Hockey grows in 2010
Andy Lipari

The last two seasons have ended the same way for the Brockport hockey team. They have beaten Potsdam in the first round of the SUNYAC tournament and lost to Plattsburgh in the semifinals.

The 2010-2011 season will be the newest chapter in the growth of the Brockport hockey program. They had their first trip to the playoffs two seasons ago and the team is growing in confidence and pride by knowing that they are a contender every year.

The changes to Brockport's team are most notable between the pipes. Former goaltender Todd Sheridan has graduated and the job now belongs to junior Oliver Wren.

Wren has started 11 games, but most of them were non-conference games. Brockport Head Coach Brian Dickinson said his goaltending and the defense will be a strength of this team.

"I think most people are going to think it will be a weakness because Todd has graduated, but Wren is definitely ready to step into the number one roll," Dickinson said.

Dickinson also said he thinks the leadership on the team will be a strength. Brockport is returning its two captains from last year, including head captain Justin Noble.

"I really like the fact we are going to have some veteran leadership," Dickinson said. "I think our leadership will lead us to some big things this year."

Brockport will also miss Sean O'Malley. He was tied for the team lead in goals during the 2010-2011 regular season with 11. It's especially bad news because Dickinson said the offense is what needs to improve the most.

"We obviously have to score more goals this year," he said. "We scored just over three a game last season and we need to get that up into the four or four-and-a-half range. I think if we can do that we can compete with Plattsburgh and Oswego."

However, Brockport is returning a lot of its scoring threats, including James Cody. He tied O'Malley for the team-lead with 11 goals in the regular season and added three in the playoffs. He will be lined up with Tom Galiani and Ian Finnerty on a line Dickinson is happy to have. Ray Tremblay will return for his senior season after leading the team in assists during his junior year with 19.

Brockport opened its season against Utica on Friday, Oct. 22; a game they lost 3-1. Cody scored the first goal of the season in the first period, but it wasn't enough as the potent Utica offense couldn't be stopped in the later periods.

Brockport's first home game will be Friday, Oct. 29 against Potsdam in the Tuttle North Ice Arena.



Junior Oliver Wren (Oakville, ONT) was named the Ice Hockey Goalie of the Week by the State University of New York Athletic Conference.

Wren, in his first game as the Golden Eagles’ full-time starting goalie, made 34 saves, including several point-blank stops, during Friday’s season-opening 3-1 road loss to Utica College.

Wren made 14 saves apiece in both the first and second periods, and he finished with a .944 save percentage. In his first game since taking over for the graduated Todd Sheridan, who posted the program’s top three goals-against averages in school history, Wren allowed a second-period power-play goal and also a goal in the third period to keep Brockport in the game against Utica.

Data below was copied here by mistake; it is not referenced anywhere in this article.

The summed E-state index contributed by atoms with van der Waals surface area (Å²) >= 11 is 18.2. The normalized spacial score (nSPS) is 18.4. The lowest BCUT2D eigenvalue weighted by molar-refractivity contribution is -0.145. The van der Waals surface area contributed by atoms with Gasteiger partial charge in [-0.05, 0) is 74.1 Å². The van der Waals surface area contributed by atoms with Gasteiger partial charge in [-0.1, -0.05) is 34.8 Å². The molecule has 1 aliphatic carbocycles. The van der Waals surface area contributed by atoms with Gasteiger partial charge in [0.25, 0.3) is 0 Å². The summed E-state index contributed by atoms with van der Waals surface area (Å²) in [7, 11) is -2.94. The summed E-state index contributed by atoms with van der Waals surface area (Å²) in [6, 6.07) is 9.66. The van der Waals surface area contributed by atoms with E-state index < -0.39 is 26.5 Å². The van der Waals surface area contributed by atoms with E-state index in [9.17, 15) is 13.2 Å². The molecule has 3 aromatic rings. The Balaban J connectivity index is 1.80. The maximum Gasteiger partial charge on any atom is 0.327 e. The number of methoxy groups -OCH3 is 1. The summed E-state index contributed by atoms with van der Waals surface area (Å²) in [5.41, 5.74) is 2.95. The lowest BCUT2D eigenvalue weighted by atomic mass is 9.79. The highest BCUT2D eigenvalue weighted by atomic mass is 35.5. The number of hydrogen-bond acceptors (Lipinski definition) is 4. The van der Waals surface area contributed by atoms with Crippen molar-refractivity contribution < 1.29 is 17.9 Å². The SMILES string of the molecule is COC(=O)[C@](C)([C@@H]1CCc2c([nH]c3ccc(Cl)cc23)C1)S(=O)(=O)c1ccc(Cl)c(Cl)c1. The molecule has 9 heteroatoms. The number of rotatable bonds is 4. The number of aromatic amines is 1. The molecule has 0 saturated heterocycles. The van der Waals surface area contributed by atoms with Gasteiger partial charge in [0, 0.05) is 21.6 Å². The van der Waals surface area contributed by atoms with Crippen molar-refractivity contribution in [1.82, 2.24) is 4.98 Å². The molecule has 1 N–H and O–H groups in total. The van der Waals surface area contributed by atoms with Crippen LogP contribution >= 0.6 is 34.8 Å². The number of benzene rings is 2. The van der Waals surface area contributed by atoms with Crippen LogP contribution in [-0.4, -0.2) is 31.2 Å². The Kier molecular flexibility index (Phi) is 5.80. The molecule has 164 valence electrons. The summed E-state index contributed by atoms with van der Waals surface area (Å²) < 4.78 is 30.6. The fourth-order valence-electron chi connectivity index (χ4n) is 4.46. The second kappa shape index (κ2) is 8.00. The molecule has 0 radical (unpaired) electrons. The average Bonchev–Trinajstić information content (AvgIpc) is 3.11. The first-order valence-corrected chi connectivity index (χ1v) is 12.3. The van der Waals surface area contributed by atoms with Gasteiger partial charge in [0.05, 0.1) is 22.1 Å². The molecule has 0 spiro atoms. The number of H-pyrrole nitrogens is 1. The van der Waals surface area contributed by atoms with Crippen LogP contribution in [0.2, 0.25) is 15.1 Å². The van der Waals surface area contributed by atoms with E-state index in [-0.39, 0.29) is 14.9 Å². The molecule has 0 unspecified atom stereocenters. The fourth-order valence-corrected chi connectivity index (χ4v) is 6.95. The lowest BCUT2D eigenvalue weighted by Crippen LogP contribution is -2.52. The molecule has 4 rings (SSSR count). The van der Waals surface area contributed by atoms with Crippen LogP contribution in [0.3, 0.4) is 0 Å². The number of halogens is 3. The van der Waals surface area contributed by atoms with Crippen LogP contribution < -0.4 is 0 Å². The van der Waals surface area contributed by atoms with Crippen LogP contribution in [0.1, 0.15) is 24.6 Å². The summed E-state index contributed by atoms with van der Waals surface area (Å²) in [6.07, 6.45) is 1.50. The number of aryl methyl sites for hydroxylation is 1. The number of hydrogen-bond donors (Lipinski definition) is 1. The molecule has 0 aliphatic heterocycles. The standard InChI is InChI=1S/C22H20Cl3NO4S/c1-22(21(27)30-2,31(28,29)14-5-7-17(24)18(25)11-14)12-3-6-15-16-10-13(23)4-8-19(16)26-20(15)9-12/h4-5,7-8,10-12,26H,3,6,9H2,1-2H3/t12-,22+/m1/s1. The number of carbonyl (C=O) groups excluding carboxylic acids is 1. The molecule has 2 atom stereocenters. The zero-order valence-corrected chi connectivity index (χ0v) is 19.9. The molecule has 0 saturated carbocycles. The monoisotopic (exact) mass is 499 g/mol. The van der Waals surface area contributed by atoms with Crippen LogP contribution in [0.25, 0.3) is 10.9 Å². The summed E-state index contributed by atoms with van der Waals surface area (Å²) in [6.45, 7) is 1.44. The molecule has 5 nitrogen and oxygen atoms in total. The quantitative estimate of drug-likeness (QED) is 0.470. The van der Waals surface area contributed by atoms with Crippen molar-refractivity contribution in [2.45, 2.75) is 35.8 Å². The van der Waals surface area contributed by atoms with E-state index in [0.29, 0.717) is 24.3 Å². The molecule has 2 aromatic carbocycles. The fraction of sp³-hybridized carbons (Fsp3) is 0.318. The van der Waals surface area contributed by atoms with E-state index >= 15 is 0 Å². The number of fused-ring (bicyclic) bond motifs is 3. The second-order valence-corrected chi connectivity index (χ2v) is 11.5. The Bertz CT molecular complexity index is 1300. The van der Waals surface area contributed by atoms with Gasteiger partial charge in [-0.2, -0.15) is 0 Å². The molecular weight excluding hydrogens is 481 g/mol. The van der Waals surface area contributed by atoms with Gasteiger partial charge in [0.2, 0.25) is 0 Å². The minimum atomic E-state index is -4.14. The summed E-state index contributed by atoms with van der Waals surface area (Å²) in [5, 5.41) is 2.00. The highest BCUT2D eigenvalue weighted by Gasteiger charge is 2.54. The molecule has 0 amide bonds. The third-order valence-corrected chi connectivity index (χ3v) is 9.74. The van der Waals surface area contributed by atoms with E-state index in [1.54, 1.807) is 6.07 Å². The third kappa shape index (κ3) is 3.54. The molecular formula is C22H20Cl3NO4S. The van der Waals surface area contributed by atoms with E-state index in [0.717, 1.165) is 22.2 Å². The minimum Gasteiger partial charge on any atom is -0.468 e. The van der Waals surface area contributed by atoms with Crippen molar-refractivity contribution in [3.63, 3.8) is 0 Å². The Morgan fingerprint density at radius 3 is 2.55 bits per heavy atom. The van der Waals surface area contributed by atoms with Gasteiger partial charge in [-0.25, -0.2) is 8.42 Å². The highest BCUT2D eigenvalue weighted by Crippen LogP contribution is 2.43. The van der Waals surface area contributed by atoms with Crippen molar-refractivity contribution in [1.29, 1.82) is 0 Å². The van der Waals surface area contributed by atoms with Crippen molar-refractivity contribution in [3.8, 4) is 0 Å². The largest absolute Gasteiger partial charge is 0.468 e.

Saturday, October 23, 2010


The Golden Eagle Society is a donor organization that helps to fund Brockport Athletics. This week, the college introduced a revamped GES under the direction of the new athletics director, Noah LeFevre.

The new system features 7 levels of giving which, depending on how much you invest, includes everything from two tickets to sporting events to admission in the Athletics golf tournament.

For years, hockey parents and non-student fans have used the GES to get a pass that admits 2 to every game. At $25/year it was a steal since each game normally costs $4/attendee. Now, the minimum level of giving to get the tickets is $75.

But, that's still a steal to the money-conscious: There are 12 home games and if a couple went to each game that's $, you can still get into any other sporting event (basketball, football, etc).

What I like about the new GES set-up is that it features something that it hasn't in years: You can now choose which sport receives your monetary donation. Needless to say, I chose ice hockey.

For anyone interested in signing up, you can download an application here (in PDF format):


UTICA, N.Y. - The Utica College men's hockey team netted the game's final three goals en route to a hard fought, 3-1, season-opening victory over Brockport State in front of 3,805 fans at the Utica Memorial Auditorium Friday night. Sophomore forward Evan Chlanda netted one goal and added one assist for the Pioneers, while senior captain Tim Coffman also tallied his first goal of the year.

"This was a big win for us in front of a great crowd on opening night. When we needed an answer - we got one from our captain - and our guys really turned it up in the final 25 minutes," said tenth year Head Coach Gary Heenan. "We came out a little sluggish in the first period and their goalie was lights out for the first 35 minutes of the game."

The visitors came out of the gates hot with a power-play goal, 11 minutes into the contest, from the stick of junior forward James Cody which gave the Golden Eagles a 1-0 lead. Brockport junior goalie Oliver Wren made several sprawling saves in the first period to thwart all 13 of the Pioneers attempts on goal as the Golden Eagles took a 1-0 lead into the first intermission.

Coffman got the anxious crowd on its feet with just over one minute to go in the second period, on the power-play, when he rebounded his 37th career goal into the top right corner past the outstretched reach of Wren as the Pioneers' knotted the contest at 1-1. Chlanda and Clinton's Jordan Hobaica were each credited with an assist on the Pioneers' first goal of the season.

"Coffman was in the right place at the right time on that one. We had a shot on net that went off the post and Coffman was crashing the net for the rebound," says Heenan. "We needed that power-play goal to pick us up a little bit."